I don’t know about you guys, but I love top ten lists. When Vurdlak asked me if i could do one, I was really excited and a little surprised to see that there are only two top-tens on the site already. Well, rest assured that if you like posts like this, I’ll be happy to contribute plenty of them to the site -in fact, if you have any ideas for lists you’d like to see, feel free to leave your ideas in the comments here and if Vurdlak and I both like them, you just might see them in an upcoming post!
As for this first top ten list, I thought tattoos would make a great topic -after all, you have to really love an illusion to get one tattooed on you. This first tattoo is my personal favorite because it’s such a classic illusion subject –multiple meaning one. These work really well as arm tattoos because you never know if someone will view it while your arm is raised or not, making it the ideal location for such a piece. This specific design was done by David Page. On the left, you have a queen, but when you flip her upside down, you have a king.
Next, the skull illusion tattoo involves one of my favorite types of illusions. What’s so great about skull illusions? Let’s face it, they’re just so cool! It’s also a great idea for a tattoo since skulls are one of the most classic tattoo designs, but this interpretation brings the concept from cliche to chic.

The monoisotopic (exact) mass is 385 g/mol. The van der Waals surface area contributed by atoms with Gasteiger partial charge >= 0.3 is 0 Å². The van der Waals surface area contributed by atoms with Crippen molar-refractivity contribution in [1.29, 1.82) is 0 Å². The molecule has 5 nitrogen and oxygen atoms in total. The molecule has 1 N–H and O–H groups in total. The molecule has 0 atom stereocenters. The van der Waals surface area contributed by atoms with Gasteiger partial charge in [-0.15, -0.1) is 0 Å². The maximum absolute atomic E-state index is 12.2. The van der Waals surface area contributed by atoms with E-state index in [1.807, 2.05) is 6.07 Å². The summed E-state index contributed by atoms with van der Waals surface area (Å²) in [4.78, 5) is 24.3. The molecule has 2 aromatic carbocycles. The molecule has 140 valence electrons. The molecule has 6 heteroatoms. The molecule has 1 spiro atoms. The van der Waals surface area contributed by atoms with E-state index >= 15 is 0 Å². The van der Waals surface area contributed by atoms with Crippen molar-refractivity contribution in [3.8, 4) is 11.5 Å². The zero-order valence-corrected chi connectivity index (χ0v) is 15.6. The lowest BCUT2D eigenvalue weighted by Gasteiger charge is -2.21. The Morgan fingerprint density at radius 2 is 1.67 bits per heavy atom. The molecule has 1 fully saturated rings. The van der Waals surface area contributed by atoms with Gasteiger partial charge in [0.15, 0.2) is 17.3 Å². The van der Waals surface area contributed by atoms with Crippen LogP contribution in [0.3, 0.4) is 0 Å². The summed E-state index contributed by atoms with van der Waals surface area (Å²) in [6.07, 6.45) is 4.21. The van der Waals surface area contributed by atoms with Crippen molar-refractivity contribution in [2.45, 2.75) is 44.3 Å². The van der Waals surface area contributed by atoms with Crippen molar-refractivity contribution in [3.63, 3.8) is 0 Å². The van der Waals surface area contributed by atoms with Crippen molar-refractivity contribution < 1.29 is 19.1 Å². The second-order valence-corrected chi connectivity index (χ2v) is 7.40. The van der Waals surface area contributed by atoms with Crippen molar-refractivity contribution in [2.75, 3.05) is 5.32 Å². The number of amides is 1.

Here’s another excellent skull illusion tattoo, this one involving two clowns holding hands while drinking. The tattoo, by Kate Hoogland, just might contain the most romantic skull illusion I have ever seen.
On the right, we have a brilliant rendition of M.C. Escher’s Drawing Hands illusion. The piece, done by Cheryl Volling, has some absolutely stunning shading, giving it the life-like appearance of the original Escher drawing.
This ambigram tattoo is great in that it incorporates some of the most important aspects of philosophy into an ambigram. It’s also particularly nice in that it is easy to read and doesn’t look strange from either direction, which is one of the hardest aspects in making an ambigram.
This saint/sinner ambigram is also easy to read, but rather than focusing on the arts and sciences, it focuses on religion. I think it really seems to denote the true duality of man.
Here’s another cool religious optical illusion, albeit in a a totally different style. If you don’t see the illusion, just back up a few more inches and then you’ll see that the image comes together to make the face and beard of Jesus.
On the right is another Escher tattoo, this one is on Flickr user’s alan.maia profile and features fish transforming into birds (and vice-versa) artwork. Maybe it’s just me, but I really love how worried that last fish in the tattoo looks.
Here’s a great tattoo with a double meaning. Is it a face or a cartoonish man playing saxophone?
Bonus: While it’s little anamorphic, this one might not technically be an illusion. Even so, the details are amazing enough to make it looks completely realistic.
Now, before I sign off, I thought I’d ask you guys about your own tattoos. After all, if you’re a regular reader of Moillusions.com, you just might be the type of person who’s willing to get an illusion tattoo. So, do any of you have illusion tattoos? And if you do, do you have any links to the pictures online? I know I’m not the only one who’d love to see them.
Also, I’m a big fan of giving credit where it’s due, so if you know who did any of the tattoos that aren’t labeled, please leave their names in the comments. Thanks guys!